Riyadh: Saudi Arabia isn’t ready to end the world’s only ban on women driving, Deputy Crown Prince Mohammad Bin Salman said, arguing it’s not just a matter of ending strictures imposed by the kingdom’s austere form of Islam.
Allowing women to drive is “not a religious issue as much as it is an issue that relates to the community itself that either accepts it or refuses it,” said the 30-year-old prince, who has amassed unprecedented powers since his father, King Salman, ascended to the throne.
“The community is not convinced about women driving” and sees negative consequences if it’s allowed, the prince said on Monday after outlining a plan to reduce the kingdom’s reliance on oil.
The prince had signalled his support for more freedom for women during an interview this month, saying “we believe women have rights in Islam that they’ve yet to obtain.” But when asked about the driving ban by a reporter on Monday, he said reform couldn’t be rushed. “Changes could happen in the future and we always hope they will be positive changes,” he said.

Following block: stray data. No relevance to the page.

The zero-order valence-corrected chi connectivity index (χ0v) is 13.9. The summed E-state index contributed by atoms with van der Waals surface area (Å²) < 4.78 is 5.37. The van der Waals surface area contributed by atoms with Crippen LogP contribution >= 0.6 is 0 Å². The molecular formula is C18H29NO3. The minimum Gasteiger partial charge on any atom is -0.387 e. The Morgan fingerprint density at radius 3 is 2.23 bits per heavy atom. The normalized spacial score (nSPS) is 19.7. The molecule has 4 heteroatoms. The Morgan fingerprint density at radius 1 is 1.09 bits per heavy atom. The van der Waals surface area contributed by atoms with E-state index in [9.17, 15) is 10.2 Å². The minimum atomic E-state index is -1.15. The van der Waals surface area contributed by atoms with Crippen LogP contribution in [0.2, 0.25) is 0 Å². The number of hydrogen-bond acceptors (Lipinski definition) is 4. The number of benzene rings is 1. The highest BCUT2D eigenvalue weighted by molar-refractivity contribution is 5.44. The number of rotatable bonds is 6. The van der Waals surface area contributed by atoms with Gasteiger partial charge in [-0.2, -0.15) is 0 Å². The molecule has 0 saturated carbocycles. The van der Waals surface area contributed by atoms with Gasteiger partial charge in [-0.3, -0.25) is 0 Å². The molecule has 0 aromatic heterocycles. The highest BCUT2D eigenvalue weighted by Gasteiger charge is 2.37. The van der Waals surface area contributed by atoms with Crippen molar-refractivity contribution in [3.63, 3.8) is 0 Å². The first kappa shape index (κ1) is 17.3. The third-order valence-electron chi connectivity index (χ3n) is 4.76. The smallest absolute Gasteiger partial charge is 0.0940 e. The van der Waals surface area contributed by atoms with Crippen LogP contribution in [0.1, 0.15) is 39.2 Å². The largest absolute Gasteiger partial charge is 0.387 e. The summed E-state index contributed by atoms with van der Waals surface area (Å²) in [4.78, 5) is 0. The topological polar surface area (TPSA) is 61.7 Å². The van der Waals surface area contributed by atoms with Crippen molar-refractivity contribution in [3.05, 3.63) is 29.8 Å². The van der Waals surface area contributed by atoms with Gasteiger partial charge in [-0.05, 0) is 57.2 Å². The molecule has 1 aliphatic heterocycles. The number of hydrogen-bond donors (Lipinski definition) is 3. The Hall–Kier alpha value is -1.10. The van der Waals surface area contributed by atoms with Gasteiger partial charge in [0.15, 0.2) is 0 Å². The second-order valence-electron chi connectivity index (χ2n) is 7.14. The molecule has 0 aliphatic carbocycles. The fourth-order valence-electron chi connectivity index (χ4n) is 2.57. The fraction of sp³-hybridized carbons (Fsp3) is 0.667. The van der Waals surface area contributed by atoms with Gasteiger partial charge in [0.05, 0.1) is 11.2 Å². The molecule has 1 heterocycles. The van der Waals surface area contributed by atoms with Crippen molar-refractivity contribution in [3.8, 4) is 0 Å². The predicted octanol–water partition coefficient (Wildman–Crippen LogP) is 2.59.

Grand Mufti Shaikh Abdul Aziz bin Abdullah Al Shaikh recently said allowing women to drive was “a dangerous matter that should not be permitted”.
Saudi women need a guardian’s consent to receive a passport, travel outside the country or marry.
King Abdullah had expanded the rights of women in the kingdom before his death in early 2015. Amid opposition from traditionalist clerics and their followers, the late king opened the first coeducational university, named the first female deputy minister and said women can vote and run in municipal polls. Many Saudi women want more rapid change.